While I spent yesterday morning struggling to get a rental phone and then wandering Tiananmen (see yesterday’s post from near there), my afternoon was quite different. As Mao’s Mausoleum didn’t open in the afternoon (despite the signs), I went to the Forbidden City, or the Palace Museum, as the ticket refers to it. Now first I walked though Tiananmen Gate, which leads to Zongshen Park and the Park of the People’s Culture.
Upon passing through Tiananmen Gate (by the way, that is somewhat redundant, as the “men” part means gate), I beheld a site that must keep Mao rolling in his glass coffin (at least during the times he is not being gawked at by tourists). There was a long row of venders selling a vast array of cheap Mao trinkets, anything with the picture of the Great Helmsman on it was up for sale, and if you didn’t buy from a shop, there were dozens of clandestine sellers walking around with books, postcards and other trinkets under their jackets, waiting to pull them out for each and every tourist, Chinese and foreign alike.
Now remember, Tiananmen Gate is the one with the massive picture of Mao hanging on it, and after passing under his benign visage, one walks into a capitalist paradise rivaling Disney World, with its very own Mickey Mao.
Continuing through the vendors and through the Duanmen Gate, with the parks on each side of the vase boulevard, one finally comes to a moat, a wall, and the Wumen Gate, where you can buy your 60 Yuan ticket into the Forbidden City (Palace Museum). Now, remember, I had been fairly impressed with the size of Tiananmen Square, a fabrication of the Chinese Communists who converted the old boulevard into a massive public square. But the Forbidden City dwarfs Tiananmen, with the entire square fitting into the inner section of the Palace, and overall probably six Tiananmen’s can fit inside the walls of the Palace.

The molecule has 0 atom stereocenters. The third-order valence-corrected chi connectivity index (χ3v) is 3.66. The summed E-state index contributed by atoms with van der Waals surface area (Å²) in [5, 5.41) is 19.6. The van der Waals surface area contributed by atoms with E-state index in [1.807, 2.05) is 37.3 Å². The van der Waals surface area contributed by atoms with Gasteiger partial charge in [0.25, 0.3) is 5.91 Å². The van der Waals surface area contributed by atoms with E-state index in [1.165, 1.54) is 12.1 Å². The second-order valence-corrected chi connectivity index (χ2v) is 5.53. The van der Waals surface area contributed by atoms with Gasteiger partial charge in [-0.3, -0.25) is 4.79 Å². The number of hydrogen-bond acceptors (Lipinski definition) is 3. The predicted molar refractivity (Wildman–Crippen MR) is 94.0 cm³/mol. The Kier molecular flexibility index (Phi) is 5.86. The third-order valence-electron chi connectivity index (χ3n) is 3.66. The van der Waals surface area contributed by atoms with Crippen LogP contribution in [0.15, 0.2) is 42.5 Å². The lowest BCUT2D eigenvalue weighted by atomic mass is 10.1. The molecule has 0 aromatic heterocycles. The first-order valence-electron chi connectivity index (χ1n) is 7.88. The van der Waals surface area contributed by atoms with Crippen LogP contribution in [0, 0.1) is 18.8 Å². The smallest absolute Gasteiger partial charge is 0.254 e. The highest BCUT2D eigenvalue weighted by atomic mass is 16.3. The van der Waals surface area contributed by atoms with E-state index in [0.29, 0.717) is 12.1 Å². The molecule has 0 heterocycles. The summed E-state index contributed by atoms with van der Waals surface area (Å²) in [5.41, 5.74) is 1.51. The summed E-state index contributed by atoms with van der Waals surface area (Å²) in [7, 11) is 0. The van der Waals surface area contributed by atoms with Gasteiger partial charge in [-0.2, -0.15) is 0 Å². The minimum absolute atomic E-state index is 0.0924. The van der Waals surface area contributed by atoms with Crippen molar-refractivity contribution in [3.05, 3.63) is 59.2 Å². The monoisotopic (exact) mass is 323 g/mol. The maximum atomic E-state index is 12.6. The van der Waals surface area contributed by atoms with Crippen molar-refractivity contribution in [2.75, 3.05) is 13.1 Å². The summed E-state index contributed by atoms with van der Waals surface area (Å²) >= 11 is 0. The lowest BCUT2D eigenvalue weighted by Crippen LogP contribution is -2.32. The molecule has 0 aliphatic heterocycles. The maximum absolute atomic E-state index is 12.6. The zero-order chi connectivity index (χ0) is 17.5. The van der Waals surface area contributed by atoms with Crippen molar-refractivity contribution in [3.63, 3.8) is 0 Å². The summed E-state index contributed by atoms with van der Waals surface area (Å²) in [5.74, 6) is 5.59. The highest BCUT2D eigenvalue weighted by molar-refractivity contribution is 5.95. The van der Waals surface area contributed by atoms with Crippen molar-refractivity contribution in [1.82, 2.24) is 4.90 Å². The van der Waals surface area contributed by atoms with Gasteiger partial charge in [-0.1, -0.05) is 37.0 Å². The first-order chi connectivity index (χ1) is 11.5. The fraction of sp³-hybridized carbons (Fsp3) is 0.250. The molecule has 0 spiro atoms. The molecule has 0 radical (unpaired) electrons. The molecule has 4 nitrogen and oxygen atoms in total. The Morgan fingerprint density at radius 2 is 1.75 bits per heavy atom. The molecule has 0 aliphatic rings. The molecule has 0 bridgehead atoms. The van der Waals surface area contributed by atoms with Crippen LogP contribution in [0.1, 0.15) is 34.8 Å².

There is little than can prepare a person for the sheer size and scope of the Palace. It seems to just keep going on forever. Every time you pass through a gate, there are another two on the other side, beckoning you forward. A cursory tour of the Palace may take only two hours, but any attempt to see most of the structures (they say there are some 800 buildings inside the main walls) is certainly a full day affair.
Around the Hall of Supreme Harmony, the Hall of Middle Harmony and the Hall of Preserving Harmony there are several tiers of stone railings, each section with cloud carvings. The stairs themselves are carved with dragons, mountains and seas (the ones you walk on are covered over with wood steps to preserve the carvings). The metalwork on the massive doors is covered with intricate cast dragons. There are hundreds of large cauldrons (well, at one time there were hundreds, now less than a hundred probably) that in the past held water in case of fire.
The roof tiles of the buildings are all of glazed yellow, very different than the simple black of Korea’s roof tiles. The peaks of the roofs are straight, without the gentle curve of Korean architecture. But the similarities and influences of Chinese architecture and design on Korea are clear to be seen.